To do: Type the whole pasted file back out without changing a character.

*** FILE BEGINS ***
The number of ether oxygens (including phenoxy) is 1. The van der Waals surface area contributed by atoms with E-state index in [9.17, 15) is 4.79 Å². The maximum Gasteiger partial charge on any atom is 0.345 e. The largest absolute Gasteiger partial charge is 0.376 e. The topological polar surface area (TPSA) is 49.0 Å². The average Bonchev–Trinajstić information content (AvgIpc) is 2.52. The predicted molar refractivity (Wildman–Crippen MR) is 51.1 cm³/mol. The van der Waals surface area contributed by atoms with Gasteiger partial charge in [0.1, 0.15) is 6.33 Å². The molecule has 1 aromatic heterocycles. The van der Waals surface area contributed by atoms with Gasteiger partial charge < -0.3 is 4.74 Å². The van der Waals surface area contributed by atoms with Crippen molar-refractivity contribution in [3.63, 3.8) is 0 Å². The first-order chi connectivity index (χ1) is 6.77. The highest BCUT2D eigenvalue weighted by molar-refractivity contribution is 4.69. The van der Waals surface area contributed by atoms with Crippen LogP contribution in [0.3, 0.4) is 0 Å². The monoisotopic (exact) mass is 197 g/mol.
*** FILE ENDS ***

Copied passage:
The number of ether oxygens (including phenoxy) is 1. The van der Waals surface area contributed by atoms with E-state index in [9.17, 15) is 4.79 Å². The maximum Gasteiger partial charge on any atom is 0.345 e. The largest absolute Gasteiger partial charge is 0.376 e. The topological polar surface area (TPSA) is 49.0 Å². The average Bonchev–Trinajstić information content (AvgIpc) is 2.52. The predicted molar refractivity (Wildman–Crippen MR) is 51.1 cm³/mol. The van der Waals surface area contributed by atoms with Gasteiger partial charge in [0.1, 0.15) is 6.33 Å². The molecule has 1 aromatic heterocycles. The van der Waals surface area contributed by atoms with Gasteiger partial charge < -0.3 is 4.74 Å². The van der Waals surface area contributed by atoms with Crippen molar-refractivity contribution in [3.63, 3.8) is 0 Å². The first-order chi connectivity index (χ1) is 6.77. The highest BCUT2D eigenvalue weighted by molar-refractivity contribution is 4.69. The van der Waals surface area contributed by atoms with Crippen LogP contribution in [0.3, 0.4) is 0 Å². The monoisotopic (exact) mass is 197 g/mol.